Bringing Me Down Slowly: Gradual Harassment in the Workplace


 

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Crossing the Line

In the age of #metoo, it’s a stark truth that many employers don’t understand or respect laws about sexual harassment in the workplace. This truth is even starker in male-dominated fields.

In brash settings, where “locker room talk” is the lingua franca, employers must be aware that the line between okay and offensive is finely drawn, and can be crossed gradually, as seen in a Tennessee construction worker’s recent case. In bringing her claim to trial, Samara Cossairt will argue that the smiles and jokes she exchanged on the job were often a front for the hurt and feelings of inadequacy she started to recognize as her work progressed.

Slow Torture

“At first she was trying to fit in,” writes the court, “but over time [she] found the repeated sexual comments, innuendos, and overtures troubling.” It started small. A supervisor asked her out. Her co-workers would tell tall tales about cheating on their wives. But another supervisor would make crass sexual comments about her in front of co-workers.

Eventually, Cossairt began finding Bible verses on her desk, touting the superiority of men. Her co-workers’ refusal to take orders from her was characterized by one passage: “I do not permit a woman to teach or have authority over man. She must be silent.” Indeed, she does claim to have suffered in silence, enduring what the Sixth Circuit called a “type of slow torture.”

Stepping on the Brakes

In weighing her harassment claim, the court will apply both an objective and subjective standard. And therein lies the dilemma with her case, and so many harassment cases: she gave little outward indication of the inner turmoil she has since charged. During a deposition, she acknowledged never using the word “stop” when telling a supervisor that his comments about “beating the brakes” off of females (a reference to intercourse) made her uncomfortable.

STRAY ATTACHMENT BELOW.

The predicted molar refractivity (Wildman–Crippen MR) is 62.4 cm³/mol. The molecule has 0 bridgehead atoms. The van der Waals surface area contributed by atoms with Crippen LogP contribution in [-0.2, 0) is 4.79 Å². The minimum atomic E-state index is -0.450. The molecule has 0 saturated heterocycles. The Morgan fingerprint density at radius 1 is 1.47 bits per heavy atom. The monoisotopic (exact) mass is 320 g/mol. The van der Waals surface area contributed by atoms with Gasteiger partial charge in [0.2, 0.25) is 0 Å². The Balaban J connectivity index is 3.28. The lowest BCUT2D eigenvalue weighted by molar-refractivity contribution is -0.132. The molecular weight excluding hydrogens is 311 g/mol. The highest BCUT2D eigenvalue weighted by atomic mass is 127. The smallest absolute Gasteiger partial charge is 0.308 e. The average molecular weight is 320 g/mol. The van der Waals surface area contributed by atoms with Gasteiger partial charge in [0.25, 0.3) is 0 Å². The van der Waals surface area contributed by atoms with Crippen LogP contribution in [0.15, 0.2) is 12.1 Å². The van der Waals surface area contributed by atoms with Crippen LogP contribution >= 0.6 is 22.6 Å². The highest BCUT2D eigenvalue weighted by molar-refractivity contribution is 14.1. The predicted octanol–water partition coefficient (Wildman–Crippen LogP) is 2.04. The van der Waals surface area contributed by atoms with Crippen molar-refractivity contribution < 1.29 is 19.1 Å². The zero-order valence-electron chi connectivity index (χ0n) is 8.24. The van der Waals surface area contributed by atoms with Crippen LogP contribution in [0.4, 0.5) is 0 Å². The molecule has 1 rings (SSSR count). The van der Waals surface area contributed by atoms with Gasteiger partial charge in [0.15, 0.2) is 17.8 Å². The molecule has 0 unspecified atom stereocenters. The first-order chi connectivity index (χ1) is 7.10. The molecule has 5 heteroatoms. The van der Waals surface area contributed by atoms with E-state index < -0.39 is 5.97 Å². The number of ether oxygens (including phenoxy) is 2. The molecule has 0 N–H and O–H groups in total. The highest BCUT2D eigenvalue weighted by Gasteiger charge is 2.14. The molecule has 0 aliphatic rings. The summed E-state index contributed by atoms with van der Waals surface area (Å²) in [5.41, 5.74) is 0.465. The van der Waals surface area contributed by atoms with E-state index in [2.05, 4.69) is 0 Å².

In disputing Cossairt’s subjective understanding of the harassment she asserts, the construction company is using her own actions against her. After Cossairt left the building company, she shared a Facebook post about how she would miss her co-workers and was grateful for their help. She stayed in touch with some of them. But she also claims to have felt like a “mascot,” and a “sex object,” who wasn’t taken seriously for her work.

Despite the assurances in the company’s anti-harassment policy, Cossairt maintains that she was often told to work out issues on her own. It will be up to a jury to weigh her subjective perception of harassment as severe and pervasive—something the building company alleges she can’t prove from the facts on the record.

An Objective Understanding

Regardless of the outcome in Cossairt’s case, it’s clear the tide of public opinion is shifting away from a black-and-white comprehension of sexual harassment, lending more credence to the sometimes hard-to-prove allegations of victims speaking out. How the law will respond falls ultimately upon courts like the one deciding Cossairt’s case. If she wins or loses, though, perhaps employers’ greatest takeaway should be that, when any employee--regardless of sex--is attempting to “fit in” in the face of lewd banter and macho norms, sometimes the boss needs to be the one to say “stop.”

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